10 Scary Young Adult Books to Read This Halloween
Halloween is just around the corner, and what better way to celebrate All Hallows' Eve than with a book that'll have you gripping each and every page with anticipation? Here's a list of the 10 creepiest, scariest, fright-inducing YA stories we could find. And here's a promise: no vampire love scenes (if you're into that kind of thing, sorry).
This 2009 New York Times best seller is the first in its trilogy, followed by 'The Dead-Tossed Waves' (2010) and 'The Dark and Hollow Places' (2011).
'The Forest of Hands and Teeth' falls into one of YA's biggest nets, being a dystopian book -- while giving it a slight twist by taking place generations after a zombie apocalypse destroyed the world. The main character, Mary, struggles with living the life she's always known with the Sisterhood and the Guardians, safe inside her village's fence, and stuck within her village's secrets. But she is quickly given a way out when there is a breach in the village. However, as we know from 'The Walking Dead' and every other zombie-related form of entertainment, wandering the woods isn't the safest place if you're trying not to be infected.
A thriller-dystopian-zombie-YA book sounds perfect to get through the week between 'Dead' episodes!
The followup to Roux's 'Asylum' (2013) has only been out since August, but the new read keeps up with three of the previous book's characters: Dan, Abby and Jordan.
Instead of the haunting asylum pictures that Roux lovingly provided in 'Asylum,' this book has carnival pictures haunting its pages, on pointe with the big top theme this season ('American Horror Story: Freak Show,' anyone?).
It probably isn't even necessary to mention how creepy this book is if you've read Roux before, or even if you've just glanced at the book's cover.
Yovanoff's 'The Replacement' is dark, dark, dark. Just look at that cradle with all those sharp objects! Yovanoff means business, and 'The Replacement' shows just that. The story's main character, Mackie, was raised as a human -- but is most definitely not. He finds himself dragged below his hometown of Gentry into the underworld, aptly called Mayhem, where dead girls are commonalities and a tattooed princess rules. This tale will definitely get you in the Halloween spirit.
If not, there's always Yovanoff's most recent creepy creation, 'Fiendish,' a story about a girl trapped in a cellar by tree roots for a decade, which came out earlier this year.
Baer's 2011 story takes readers to a much colder place than expected, as Leena Thomas' senior year brings her and her friends to Frost House, with a new mysterious roommate. Frost House, the supposedly cozy Victorian dorm within Leena's boarding school, isn't so cozy as it turns out.
This haunting tale delivers straight from the realm of pre-20th century haunted houses, and places it in the lap of YA, serving a combination enjoyable enough to make you jump.
The first in its series, 'Anna Dressed in Blood' combines a 'Supernatural'-like dead hunter named Cas Lowood and a ghost who was brutally murdered decades earlier who kills anyone entering her home (Victorian style, of course), except Cas.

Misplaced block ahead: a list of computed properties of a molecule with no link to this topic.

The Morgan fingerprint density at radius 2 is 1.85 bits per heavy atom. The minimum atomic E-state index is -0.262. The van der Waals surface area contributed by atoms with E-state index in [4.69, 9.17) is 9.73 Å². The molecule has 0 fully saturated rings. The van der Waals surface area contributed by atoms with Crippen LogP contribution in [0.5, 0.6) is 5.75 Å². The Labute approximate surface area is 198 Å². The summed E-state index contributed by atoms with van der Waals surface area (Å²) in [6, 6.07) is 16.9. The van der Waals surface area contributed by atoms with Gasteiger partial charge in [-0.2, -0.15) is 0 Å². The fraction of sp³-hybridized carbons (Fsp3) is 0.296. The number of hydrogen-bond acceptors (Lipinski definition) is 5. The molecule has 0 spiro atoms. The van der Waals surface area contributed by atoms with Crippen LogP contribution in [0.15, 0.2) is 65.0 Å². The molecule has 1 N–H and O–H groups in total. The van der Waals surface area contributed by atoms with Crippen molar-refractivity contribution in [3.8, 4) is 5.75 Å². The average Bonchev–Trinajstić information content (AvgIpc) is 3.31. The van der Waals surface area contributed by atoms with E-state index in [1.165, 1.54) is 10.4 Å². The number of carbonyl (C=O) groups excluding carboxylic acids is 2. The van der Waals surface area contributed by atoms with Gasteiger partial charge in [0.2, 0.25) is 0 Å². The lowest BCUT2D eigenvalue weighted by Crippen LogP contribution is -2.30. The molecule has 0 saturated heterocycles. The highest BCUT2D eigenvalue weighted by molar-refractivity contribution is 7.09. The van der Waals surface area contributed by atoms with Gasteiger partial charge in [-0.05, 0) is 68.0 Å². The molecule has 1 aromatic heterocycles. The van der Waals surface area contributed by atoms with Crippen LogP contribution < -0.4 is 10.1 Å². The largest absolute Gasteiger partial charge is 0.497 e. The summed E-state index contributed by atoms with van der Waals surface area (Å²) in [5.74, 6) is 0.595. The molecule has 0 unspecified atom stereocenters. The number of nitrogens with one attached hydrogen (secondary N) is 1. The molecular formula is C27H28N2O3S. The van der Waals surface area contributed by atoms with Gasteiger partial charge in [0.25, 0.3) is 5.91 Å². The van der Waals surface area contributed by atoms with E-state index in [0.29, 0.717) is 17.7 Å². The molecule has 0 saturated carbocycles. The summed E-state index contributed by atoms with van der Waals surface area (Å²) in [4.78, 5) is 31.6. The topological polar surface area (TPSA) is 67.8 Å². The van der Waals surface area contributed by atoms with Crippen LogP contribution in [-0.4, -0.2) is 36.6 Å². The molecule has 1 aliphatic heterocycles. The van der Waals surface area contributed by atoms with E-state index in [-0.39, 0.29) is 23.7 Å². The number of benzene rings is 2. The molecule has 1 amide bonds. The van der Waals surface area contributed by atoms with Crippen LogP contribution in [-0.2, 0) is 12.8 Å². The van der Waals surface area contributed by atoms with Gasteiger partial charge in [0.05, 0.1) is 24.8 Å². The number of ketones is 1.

The follow-up to this 2012 book is titled 'Girl of Nightmares.'
'TEN,' a YA redo of Agatha Christie's 'And Then There Were None,' brings the same amount of horror as Christie, with the addition of a teen perspective.
All 10 of these teens are brought for the same reason: an exclusive house party. This immediately deviates from the conflicting and various reasons each of the 10 in Christie's masterpiece appear, though it does stay mostly close to Christie's work. What do they use instead of a gramophone to announce their crimes, you ask? A DVD. It sounds silly, but this new-age spin on a classic horror story is gripping until the very end.
If you're already thinking, 'This sounds like one of those Japenese horror flicks,' you're already halfway there to understanding Chupeco's 'The Girl From the Well.'
Pitched as 'Dexter' meets 'The Grudge,' this 2014 novel follows Okiku, a girl who was murdered and now uses her afterlife to seek vengeance on child killers --that is, until she meets the tattooed Tark, and they find themselves wrapped up in a sinister adventure that takes them from American suburbia to Japanese shrines.
'The Grudge,' to me, is one of the funniest horror movies produced this past decade. But in the spirit of horror and the Japanese folk tales that have inspired so much of American film, this book deserves to be mentioned -- whether those things are particularly "scary" or not.
This year's reply to 2011 best seller 'Miss Peregrine's Home for Peculiar Children' managed to muster up an even creepier child on the cover than its predecessor.
Complete with even more vintage photographs to send chills down your spine, 'Hollow City' picks up in 1940, directly following the events of the first book. So if you're planning on adding this new read to your list this month, make sure you've already read the first one.
This young adult book is a reimagining of 'The Fall of the House of Usher,' by Halloween's master of fright, Edgar Allen Poe.
Filled with a living house, a family curse and all the Gothic tropes one would hope for, all wrapped up in non-chronological chapters, 'The Fall' is a must-read this month if you're looking for an unconventional, but classic fright.
The newest (released in October 2014) and the final book in our hair-raising list takes place in 1918 with a main character named almost entirely after literature's brilliant 'Frankenstein' author: Mary Shelley Black.
Mary's beliefs are shaken when her love returns to her in spirit form after dying in battle. Ghosts, influenza, spirit guides -- this one takes readers into a world that is just fantastical enough to be real.
Plus, it has its own collection of creepy vintage photographs, an item that seems to be so vogue in YA this season.